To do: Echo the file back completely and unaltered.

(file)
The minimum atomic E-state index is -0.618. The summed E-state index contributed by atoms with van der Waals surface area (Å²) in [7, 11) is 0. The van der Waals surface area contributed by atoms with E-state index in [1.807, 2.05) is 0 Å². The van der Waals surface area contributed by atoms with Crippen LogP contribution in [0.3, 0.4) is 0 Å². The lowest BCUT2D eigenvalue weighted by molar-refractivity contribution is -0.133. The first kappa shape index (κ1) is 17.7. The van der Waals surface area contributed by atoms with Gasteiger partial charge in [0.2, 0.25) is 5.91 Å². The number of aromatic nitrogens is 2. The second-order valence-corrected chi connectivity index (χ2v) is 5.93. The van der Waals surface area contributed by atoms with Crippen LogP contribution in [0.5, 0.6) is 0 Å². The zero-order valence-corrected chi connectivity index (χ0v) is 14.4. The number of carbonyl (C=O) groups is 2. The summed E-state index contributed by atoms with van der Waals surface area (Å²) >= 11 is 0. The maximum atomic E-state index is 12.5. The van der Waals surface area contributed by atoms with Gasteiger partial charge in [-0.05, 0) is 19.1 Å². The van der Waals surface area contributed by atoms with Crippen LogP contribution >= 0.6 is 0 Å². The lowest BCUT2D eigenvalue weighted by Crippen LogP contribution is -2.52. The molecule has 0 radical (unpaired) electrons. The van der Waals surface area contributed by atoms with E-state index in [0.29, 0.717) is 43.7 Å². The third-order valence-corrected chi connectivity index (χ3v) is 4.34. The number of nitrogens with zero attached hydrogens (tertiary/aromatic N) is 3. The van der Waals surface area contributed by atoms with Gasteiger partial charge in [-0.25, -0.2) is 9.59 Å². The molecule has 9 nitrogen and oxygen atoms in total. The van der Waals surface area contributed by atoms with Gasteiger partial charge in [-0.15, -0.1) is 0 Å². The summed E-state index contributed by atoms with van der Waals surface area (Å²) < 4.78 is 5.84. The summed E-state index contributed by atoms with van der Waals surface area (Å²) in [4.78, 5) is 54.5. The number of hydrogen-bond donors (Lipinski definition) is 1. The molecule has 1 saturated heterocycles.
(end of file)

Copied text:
The minimum atomic E-state index is -0.618. The summed E-state index contributed by atoms with van der Waals surface area (Å²) in [7, 11) is 0. The van der Waals surface area contributed by atoms with E-state index in [1.807, 2.05) is 0 Å². The van der Waals surface area contributed by atoms with Crippen LogP contribution in [0.3, 0.4) is 0 Å². The lowest BCUT2D eigenvalue weighted by molar-refractivity contribution is -0.133. The first kappa shape index (κ1) is 17.7. The van der Waals surface area contributed by atoms with Gasteiger partial charge in [0.2, 0.25) is 5.91 Å². The number of aromatic nitrogens is 2. The second-order valence-corrected chi connectivity index (χ2v) is 5.93. The van der Waals surface area contributed by atoms with Crippen LogP contribution in [0.5, 0.6) is 0 Å². The zero-order valence-corrected chi connectivity index (χ0v) is 14.4. The number of carbonyl (C=O) groups is 2. The summed E-state index contributed by atoms with van der Waals surface area (Å²) >= 11 is 0. The maximum atomic E-state index is 12.5. The van der Waals surface area contributed by atoms with Gasteiger partial charge in [-0.05, 0) is 19.1 Å². The van der Waals surface area contributed by atoms with Crippen LogP contribution >= 0.6 is 0 Å². The lowest BCUT2D eigenvalue weighted by Crippen LogP contribution is -2.52. The molecule has 0 radical (unpaired) electrons. The van der Waals surface area contributed by atoms with E-state index in [0.29, 0.717) is 43.7 Å². The third-order valence-corrected chi connectivity index (χ3v) is 4.34. The number of nitrogens with zero attached hydrogens (tertiary/aromatic N) is 3. The van der Waals surface area contributed by atoms with Gasteiger partial charge in [-0.25, -0.2) is 9.59 Å². The molecule has 9 nitrogen and oxygen atoms in total. The van der Waals surface area contributed by atoms with Gasteiger partial charge in [-0.15, -0.1) is 0 Å². The summed E-state index contributed by atoms with van der Waals surface area (Å²) < 4.78 is 5.84. The summed E-state index contributed by atoms with van der Waals surface area (Å²) in [4.78, 5) is 54.5. The number of hydrogen-bond donors (Lipinski definition) is 1. The molecule has 1 saturated heterocycles.